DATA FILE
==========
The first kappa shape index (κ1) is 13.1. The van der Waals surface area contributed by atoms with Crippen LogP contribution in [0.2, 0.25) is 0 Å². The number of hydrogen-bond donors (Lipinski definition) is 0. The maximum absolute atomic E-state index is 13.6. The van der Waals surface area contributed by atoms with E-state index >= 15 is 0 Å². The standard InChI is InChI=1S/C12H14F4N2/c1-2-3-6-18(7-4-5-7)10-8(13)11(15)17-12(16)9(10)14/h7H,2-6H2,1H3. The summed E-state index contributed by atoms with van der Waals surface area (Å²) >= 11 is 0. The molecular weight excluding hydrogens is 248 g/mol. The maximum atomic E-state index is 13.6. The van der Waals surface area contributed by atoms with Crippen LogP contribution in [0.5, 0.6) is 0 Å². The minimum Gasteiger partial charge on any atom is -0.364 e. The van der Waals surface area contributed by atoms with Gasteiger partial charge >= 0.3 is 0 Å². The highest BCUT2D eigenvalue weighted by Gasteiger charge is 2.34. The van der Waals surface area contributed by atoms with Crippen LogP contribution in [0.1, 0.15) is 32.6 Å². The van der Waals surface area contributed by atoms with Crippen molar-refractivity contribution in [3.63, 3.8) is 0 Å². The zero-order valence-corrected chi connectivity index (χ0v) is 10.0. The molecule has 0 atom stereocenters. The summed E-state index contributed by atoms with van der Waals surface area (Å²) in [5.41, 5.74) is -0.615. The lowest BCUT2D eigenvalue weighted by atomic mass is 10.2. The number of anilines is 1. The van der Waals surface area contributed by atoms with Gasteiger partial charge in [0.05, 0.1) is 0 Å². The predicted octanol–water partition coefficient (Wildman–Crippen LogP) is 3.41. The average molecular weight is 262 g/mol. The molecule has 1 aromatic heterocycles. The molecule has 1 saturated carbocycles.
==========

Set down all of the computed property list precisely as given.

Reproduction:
The first kappa shape index (κ1) is 13.1. The van der Waals surface area contributed by atoms with Crippen LogP contribution in [0.2, 0.25) is 0 Å². The number of hydrogen-bond donors (Lipinski definition) is 0. The maximum absolute atomic E-state index is 13.6. The van der Waals surface area contributed by atoms with E-state index >= 15 is 0 Å². The standard InChI is InChI=1S/C12H14F4N2/c1-2-3-6-18(7-4-5-7)10-8(13)11(15)17-12(16)9(10)14/h7H,2-6H2,1H3. The summed E-state index contributed by atoms with van der Waals surface area (Å²) >= 11 is 0. The molecular weight excluding hydrogens is 248 g/mol. The maximum atomic E-state index is 13.6. The van der Waals surface area contributed by atoms with Crippen LogP contribution in [0.5, 0.6) is 0 Å². The minimum Gasteiger partial charge on any atom is -0.364 e. The van der Waals surface area contributed by atoms with Gasteiger partial charge >= 0.3 is 0 Å². The highest BCUT2D eigenvalue weighted by Gasteiger charge is 2.34. The van der Waals surface area contributed by atoms with Crippen LogP contribution in [0.1, 0.15) is 32.6 Å². The van der Waals surface area contributed by atoms with Crippen molar-refractivity contribution in [3.63, 3.8) is 0 Å². The zero-order valence-corrected chi connectivity index (χ0v) is 10.0. The molecule has 0 atom stereocenters. The summed E-state index contributed by atoms with van der Waals surface area (Å²) in [5.41, 5.74) is -0.615. The lowest BCUT2D eigenvalue weighted by atomic mass is 10.2. The number of anilines is 1. The van der Waals surface area contributed by atoms with Gasteiger partial charge in [0.05, 0.1) is 0 Å². The predicted octanol–water partition coefficient (Wildman–Crippen LogP) is 3.41. The average molecular weight is 262 g/mol. The molecule has 1 aromatic heterocycles. The molecule has 1 saturated carbocycles.